Ecuador – Part 7: Quito

Chapter 1: Beginnings, Battles and the Fight for Indepence

Early Cultures

Numerous indigenous cultures thrived in what is now Ecuador for thousands of years. The first known people in Ecuador was the Las Vegas culture that occupied the Santa Elena Peninsula in the southwest part of Ecuador’s mainland,  near the city of Guayaquil, from 9000 to 6000 BCE. They were hunter-gatherers and fishermen. About 6000 BCE organized farming first appeared. Many other cultures appeared within the BCE period on the coast, in the Amazon region and in the Sierra. I will comment on two of these cultures, the Shuar of the Amazon and the Cañari of the Sierra when we visit Cuenca. 

Ecuador Under Incan Rule

In 1463, the Inca warrior Pachacuti and his son Tupac Yupanqui began the incorporation of Ecuador into Inca rule. First, they defeated the people of the Sierra including the Quitus tribe (the people for whom modern-day Quito is named). The Inca continued their conquest by heading southwest to the coast, eventually subjugating the Ecuadorians living near the Gulf of Guayaquil to Inca rule.

By the end of the 15th century, despite fierce resistance by several Ecuadorian native tribes, Huayna Capac, Tupac Yupanqui's son with a Cañari princess, was able to conquer the remaining tribes and by 1500 most of Ecuador was loosely incorporated into the Incan Empire. – Wikipedia 

“Huayna Capac grew up in Ecuador and loved the land, in contrast preference to his native Cuzco. He named Quito the second Inca capital and a road was built to connect the two capitals. Cities and temples were built throughout the country. He married a Quitu princess and remained in the country until his death. When Huayna Capac died, he left the northern portion of the current empire to Atahualpa to be ruled from Quito, while the Southern portion was given to Huáscar to be ruled from Cuzco.

Since neither of the [half]brothers liked the idea of a torn empire, the two sons sought the throne. Huáscar, born of Huayna Capac's sister in Cusco, was the legitimate heir. Atahualpa, born in Quito according to Ecuadorian historiography, and in Cusco according to the Perúvian, was the usurper. The brothers battled for six years, killing many men and weakening the empire. Finally in 1532 near Chimborazo, Atahualpa, with the aid of two of his father's generals, defeated his brother. Huáscar was captured and put in prison. Atahualpa became emperor of a severely weakened empire only to face the Spanish conquistadors' arrival in 1532.” – Wikipedia

You can see from the image below that, at their peak, the Inca controlled a huge swath of Western South America. 

Discovery & Conquest

The expansion of Spain’s territory took place under the Catholic monarchs Isabella, Queen of Castile and her husband, Ferdinand I, King of Aragon. Castile and Aragon were ruled jointly; however, they remained separate kingdoms. It was Isabella’s kingdom of Castile that funded the voyage of Cristopher Columbus to find new routes to the Indies. (Note: If you have not already read my webbook on Spain you might appreciate the background on Isabella and Ferdinand for this chapter?) Colonization began with the arrival in the Caribbean of Christopher Columbus in 1492, which would lead to Spain controlling half of South America, most of Central America and much of North America.

The conquest of the Americas was what historians consider the first act of genocide in the modern era (David Forsyth 2009, David Stannard 1992 and Jeffrey Ostler 2015). Unusual cruelty was enacted upon the indigenous populations and the indigenous responded in kind against the Spanish.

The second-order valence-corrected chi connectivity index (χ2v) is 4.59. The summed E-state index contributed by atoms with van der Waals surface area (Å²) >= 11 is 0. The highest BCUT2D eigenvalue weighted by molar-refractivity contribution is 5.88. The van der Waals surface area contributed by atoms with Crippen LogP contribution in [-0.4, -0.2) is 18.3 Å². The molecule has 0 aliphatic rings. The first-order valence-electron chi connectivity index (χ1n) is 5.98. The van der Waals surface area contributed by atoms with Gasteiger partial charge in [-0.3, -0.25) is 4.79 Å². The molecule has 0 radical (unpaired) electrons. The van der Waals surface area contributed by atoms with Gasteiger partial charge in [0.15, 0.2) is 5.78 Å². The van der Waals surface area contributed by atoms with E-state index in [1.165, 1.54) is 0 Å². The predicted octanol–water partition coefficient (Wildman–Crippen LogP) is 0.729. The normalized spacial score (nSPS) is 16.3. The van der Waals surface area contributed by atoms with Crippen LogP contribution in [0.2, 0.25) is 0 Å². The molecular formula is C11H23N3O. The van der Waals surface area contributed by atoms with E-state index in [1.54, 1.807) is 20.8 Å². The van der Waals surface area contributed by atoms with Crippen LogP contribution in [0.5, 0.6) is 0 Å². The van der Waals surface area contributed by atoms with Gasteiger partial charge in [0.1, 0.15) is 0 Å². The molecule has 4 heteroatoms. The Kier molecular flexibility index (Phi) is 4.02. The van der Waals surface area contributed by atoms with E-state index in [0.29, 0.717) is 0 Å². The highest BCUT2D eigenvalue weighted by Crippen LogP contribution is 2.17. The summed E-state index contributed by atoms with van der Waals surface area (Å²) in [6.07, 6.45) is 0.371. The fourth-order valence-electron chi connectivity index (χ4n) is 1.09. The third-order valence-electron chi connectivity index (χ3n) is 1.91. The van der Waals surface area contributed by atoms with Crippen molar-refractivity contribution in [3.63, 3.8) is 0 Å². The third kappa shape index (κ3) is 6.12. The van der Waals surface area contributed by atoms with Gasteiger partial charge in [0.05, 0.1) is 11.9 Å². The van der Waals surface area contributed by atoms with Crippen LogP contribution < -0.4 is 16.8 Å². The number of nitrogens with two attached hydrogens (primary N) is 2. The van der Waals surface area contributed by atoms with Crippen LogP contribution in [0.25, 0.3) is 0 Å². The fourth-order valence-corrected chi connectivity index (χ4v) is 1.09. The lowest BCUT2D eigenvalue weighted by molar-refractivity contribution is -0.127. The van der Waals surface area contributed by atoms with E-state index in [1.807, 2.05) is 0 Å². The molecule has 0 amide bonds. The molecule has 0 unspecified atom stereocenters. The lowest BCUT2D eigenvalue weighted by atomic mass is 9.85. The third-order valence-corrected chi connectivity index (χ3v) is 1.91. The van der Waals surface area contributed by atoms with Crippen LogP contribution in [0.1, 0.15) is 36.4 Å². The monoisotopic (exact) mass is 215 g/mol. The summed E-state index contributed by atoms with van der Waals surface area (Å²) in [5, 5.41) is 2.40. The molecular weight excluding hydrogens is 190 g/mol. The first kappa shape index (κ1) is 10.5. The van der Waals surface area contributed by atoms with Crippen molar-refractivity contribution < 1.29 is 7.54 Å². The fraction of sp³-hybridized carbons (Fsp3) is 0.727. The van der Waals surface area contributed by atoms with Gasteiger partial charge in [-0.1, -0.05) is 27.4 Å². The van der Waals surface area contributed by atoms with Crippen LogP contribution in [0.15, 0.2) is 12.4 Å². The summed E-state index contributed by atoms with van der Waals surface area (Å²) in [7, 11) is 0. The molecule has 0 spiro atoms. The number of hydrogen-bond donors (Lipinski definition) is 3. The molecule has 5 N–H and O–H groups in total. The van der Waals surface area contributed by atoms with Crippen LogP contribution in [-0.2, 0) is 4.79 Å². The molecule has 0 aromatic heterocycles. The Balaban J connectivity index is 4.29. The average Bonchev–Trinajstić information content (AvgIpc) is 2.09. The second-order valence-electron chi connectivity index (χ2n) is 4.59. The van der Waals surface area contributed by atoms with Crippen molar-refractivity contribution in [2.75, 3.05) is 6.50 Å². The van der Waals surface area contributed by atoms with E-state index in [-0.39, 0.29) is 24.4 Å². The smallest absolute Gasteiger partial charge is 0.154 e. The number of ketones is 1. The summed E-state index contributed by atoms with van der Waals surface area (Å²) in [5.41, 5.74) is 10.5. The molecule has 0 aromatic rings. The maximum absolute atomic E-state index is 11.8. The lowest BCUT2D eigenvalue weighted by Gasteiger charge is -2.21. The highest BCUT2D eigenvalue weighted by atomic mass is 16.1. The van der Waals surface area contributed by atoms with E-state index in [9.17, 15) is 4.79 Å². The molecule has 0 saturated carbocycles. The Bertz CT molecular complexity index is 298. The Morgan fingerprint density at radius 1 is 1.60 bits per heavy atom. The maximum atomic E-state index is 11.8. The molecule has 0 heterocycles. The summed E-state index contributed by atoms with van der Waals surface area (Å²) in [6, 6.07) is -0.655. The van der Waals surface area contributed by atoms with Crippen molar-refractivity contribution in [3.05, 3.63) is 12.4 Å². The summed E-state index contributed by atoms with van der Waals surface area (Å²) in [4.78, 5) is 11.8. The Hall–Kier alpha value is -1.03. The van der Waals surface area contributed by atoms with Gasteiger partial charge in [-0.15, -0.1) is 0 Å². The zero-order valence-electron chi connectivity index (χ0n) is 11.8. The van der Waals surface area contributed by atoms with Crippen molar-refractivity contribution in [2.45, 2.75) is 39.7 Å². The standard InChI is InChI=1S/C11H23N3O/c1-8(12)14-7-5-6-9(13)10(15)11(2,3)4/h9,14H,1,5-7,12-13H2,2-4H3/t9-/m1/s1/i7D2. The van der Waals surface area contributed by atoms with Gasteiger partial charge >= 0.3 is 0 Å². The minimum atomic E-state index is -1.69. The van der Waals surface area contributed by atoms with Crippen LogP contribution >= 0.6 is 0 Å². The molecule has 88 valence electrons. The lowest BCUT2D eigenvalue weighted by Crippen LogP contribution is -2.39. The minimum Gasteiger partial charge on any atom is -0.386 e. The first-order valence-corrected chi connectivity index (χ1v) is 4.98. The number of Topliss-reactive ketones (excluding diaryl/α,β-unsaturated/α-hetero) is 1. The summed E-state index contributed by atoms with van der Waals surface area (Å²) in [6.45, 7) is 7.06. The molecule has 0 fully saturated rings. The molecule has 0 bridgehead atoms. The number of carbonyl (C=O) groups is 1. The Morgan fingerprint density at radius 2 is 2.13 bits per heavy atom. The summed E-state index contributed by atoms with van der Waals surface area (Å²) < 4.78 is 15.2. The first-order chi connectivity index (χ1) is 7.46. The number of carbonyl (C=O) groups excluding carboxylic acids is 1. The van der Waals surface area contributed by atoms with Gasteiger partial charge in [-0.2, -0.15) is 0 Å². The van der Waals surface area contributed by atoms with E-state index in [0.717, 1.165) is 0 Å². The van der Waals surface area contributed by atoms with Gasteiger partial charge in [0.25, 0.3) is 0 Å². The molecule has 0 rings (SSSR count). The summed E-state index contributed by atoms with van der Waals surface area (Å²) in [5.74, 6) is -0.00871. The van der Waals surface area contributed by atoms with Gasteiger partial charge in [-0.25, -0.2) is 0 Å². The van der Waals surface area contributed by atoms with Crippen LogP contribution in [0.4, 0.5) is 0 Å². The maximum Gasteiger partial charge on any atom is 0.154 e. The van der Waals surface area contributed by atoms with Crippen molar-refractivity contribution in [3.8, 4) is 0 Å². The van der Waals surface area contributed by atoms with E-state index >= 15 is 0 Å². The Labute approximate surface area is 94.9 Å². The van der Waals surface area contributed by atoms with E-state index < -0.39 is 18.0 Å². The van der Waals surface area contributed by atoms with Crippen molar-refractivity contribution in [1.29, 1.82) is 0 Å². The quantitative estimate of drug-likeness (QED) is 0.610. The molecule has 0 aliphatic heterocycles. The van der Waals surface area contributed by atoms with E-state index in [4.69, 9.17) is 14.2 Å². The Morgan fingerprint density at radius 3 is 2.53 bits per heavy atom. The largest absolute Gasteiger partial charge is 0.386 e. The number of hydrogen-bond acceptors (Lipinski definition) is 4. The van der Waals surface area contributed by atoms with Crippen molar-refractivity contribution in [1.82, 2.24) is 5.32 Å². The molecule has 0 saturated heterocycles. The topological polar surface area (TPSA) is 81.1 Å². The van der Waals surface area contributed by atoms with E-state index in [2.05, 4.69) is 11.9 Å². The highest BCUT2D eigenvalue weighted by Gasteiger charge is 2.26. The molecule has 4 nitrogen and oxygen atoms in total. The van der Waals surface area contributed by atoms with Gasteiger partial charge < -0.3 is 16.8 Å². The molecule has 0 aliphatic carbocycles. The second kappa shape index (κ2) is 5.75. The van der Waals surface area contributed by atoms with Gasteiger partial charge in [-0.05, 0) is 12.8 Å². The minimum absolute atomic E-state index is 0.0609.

“It is estimated that during the colonial period (1492–1832), a total of 1.86 million Spaniards settled in the Americas and a further 3.5 million immigrated during the post-colonial era (1850–1950) … By contrast, the indigenous population plummeted by an estimated 80% in the first century and a half following Columbus's voyages, primarily through the spread of disease, forced labor and slavery for resource extraction, and missionization.” – Wikipedia

Spanish atrocities and revenge by Caribbean indigenous.

Francisco Pizarro

“In 1532 at the Battle of Cajamarca a group of Spaniards under Francisco Pizarro and their indigenous Andean Indian auxiliaries native allies ambushed and captured the Emperor Atahualpa of the Inca Empire. It was the first step in a long campaign that took decades of fighting to subdue the mightiest empire in the Americas. In the following years, Spain extended its rule over the Empire of the Inca civilization.

The Spanish took advantage of a recent civil war between the factions of the two [half] brothers. Emperor Atahualpa and Huáscar, and the enmity of indigenous nations the Incas had subjugated, such as the Huancas, Chachapoyas, and Cañaris. In the following years the conquistadors and indigenous allies extended control over Greater Andes Region. The Viceroyalty of Perú was established in 1542. The last Inca stronghold was conquered by the Spanish in 1572.” – Wikipedia

Huáscar (low resolution only).

Atahualpa (low resolution only).

Execution and funeral of Atahualpa. (First image is low resolution only).

During much of the colonial period, what is now Ecuador was under the jurisdiction of the Spanish courts in Quito, Cuenca and Ambato. On the coast, much of the population died by diseases brought to South America by the Spanish. In the Oriente, between the Andes and the headwaters of the Amazon, Jesuits and other missionaries were able to spread Christianity by the Quechua language that missionaries were required to learn. Quechua speakers traveled with the missionaries and conquistadors in future conquests. 

Statue of Pizarro in Lima, Perú. 

Statue of Pizarro in Trujillo, Spain.

Simón Bolívar

The Bolívar family of aristocrats came from a small community in the Basque region of Spain. The Bolívars settled in Venezuela in 1569. When the Caracas Cathedral was built the Bolívar family had one of the first dedicated side chapels. Family wealth came from real estate, a sugar plantation, and silver, gold and copper mines. 

Simón Bolívar was born on July 24, 1783. He was cared for by a nurse and the family’s slave. His father died before he was three and his mother died when he was nine. Don Simón Rodríguez became Bolívar’s teacher and mentor. Rodríguez taught Bolívar to swim, ride horses and about liberty, human rights, politics, history and sociology. In later years Rodríguez was pivotal in Bolívar’s decision to start a revolution against Spanish rule. 

Bolívar died in 1830. This painting was created in 1895. 

Statue of Simón Bolívar in Cotacachi, Ecuador.